All in all, I go to this movie if I want to settle into a safe place.

25. The Incredibles (2004)

Behold one of three Pixar movies on this list! I still remember how excited I was to see this movie when I was thirteen. Its commercial in Finding Nemo (2003) looked SOOOO interesting. I believe I was in a superhero phase because I like watching shows like Teen Titans (2003-2006), Batman: The Animated Series (1992), and Gargoyles (1994-1997).

No matter how many times I watch this movie I laugh historically and marvel at its intricate storytelling. It expires familial bonds, what it means to have a purpose, trudging through a miserable job, and how we view heroes in general.

How many animated films openly show the ups and downs between a husband and wife without being overly toxic or negative? This movie is almost as quotable as The Emperor’s New Groove (2000) for me and so fascinating to study in film!

24. My Neighbor Totoro (1988)

Behold! My iconic childhood film! I watched some pretty silly movies in my childhood. Some, like The Princess and the Goblin (1991), are funny because the pacing and characterization are all over the place. Others, like Thumbelina (1994) are hilarious for all the wrong reasons. (Get on the bird and fly home Thumbelina!)

Totoro was so charming to me as a child. I really connected to the girls and their father living in a forest and wished I could someday meet a Totoro. Alas, I lived in St. Johns, AZ which was a windy, desert city with no forest.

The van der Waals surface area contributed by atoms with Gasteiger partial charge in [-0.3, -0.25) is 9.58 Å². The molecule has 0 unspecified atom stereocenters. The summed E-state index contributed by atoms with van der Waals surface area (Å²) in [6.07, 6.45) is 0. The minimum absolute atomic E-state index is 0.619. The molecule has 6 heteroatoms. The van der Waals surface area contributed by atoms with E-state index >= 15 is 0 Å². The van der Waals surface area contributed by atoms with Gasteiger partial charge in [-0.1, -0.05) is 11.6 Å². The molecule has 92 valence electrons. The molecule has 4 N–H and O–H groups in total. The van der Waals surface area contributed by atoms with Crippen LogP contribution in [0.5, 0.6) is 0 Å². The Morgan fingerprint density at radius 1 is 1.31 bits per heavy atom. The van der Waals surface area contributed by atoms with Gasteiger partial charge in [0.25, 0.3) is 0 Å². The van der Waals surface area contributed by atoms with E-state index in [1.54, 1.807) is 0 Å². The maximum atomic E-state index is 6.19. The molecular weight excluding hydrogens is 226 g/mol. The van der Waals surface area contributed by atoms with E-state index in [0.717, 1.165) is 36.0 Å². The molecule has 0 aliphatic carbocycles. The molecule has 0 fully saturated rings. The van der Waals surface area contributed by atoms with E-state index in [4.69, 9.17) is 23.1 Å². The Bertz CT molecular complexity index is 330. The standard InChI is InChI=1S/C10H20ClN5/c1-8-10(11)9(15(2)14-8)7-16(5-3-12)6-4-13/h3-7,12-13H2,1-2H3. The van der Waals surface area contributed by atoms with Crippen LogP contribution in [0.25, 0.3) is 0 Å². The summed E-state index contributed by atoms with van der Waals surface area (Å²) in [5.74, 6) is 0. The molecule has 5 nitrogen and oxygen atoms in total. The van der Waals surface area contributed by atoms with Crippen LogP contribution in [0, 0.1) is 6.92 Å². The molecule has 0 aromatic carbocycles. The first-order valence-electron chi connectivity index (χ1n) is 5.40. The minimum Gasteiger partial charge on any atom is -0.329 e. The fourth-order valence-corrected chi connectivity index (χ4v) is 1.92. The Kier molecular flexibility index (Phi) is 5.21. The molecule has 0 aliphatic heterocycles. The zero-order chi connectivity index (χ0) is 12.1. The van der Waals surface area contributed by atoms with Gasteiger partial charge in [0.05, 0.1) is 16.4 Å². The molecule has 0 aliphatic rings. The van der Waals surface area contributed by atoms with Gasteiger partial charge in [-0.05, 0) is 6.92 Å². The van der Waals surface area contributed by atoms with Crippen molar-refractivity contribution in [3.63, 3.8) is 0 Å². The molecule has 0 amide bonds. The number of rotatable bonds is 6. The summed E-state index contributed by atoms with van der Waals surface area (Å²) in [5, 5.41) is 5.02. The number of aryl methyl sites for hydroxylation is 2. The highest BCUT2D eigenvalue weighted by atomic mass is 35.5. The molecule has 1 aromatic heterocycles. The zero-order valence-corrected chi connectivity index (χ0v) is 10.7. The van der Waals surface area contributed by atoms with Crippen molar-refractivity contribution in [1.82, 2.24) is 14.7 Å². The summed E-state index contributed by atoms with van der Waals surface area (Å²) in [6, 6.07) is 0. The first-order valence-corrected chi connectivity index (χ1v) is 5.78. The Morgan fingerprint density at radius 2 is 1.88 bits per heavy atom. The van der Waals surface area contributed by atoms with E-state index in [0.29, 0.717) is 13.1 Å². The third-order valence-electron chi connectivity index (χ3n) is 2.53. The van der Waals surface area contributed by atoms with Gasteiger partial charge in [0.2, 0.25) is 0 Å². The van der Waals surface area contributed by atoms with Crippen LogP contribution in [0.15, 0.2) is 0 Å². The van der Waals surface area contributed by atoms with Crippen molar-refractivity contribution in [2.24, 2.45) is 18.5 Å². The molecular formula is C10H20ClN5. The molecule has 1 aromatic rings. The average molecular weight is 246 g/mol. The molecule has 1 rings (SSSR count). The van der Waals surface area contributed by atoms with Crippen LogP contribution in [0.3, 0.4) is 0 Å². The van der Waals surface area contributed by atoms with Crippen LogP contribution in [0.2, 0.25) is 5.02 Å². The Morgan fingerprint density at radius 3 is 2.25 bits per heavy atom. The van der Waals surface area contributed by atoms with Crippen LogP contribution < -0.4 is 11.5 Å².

As an adult, I still love going back to this movie and reliving its subtle, beautiful magic. Luckily, Disney helped translate this into English so the Fox version from the 90s fell into obscurity. (The 90s version had a lot of screaming.)

23. The Secret of Kells (2009)

Ethereal. That was my first experience with this movie. I’d never explored Irish tales before, despite my deep Irish heritage, and didn’t have access to very many foreign animated films in college. But I found this movie by some miracle for cheap at a store and took it home to watch!

Wow. Just, wow. The art style, the fantastic storytelling, and the engaging characters are only a few reasons to watch this movie. It tackles hard subjects like the Vikings terrorizing Irish cities, and embodies important parts of Irish culture and history.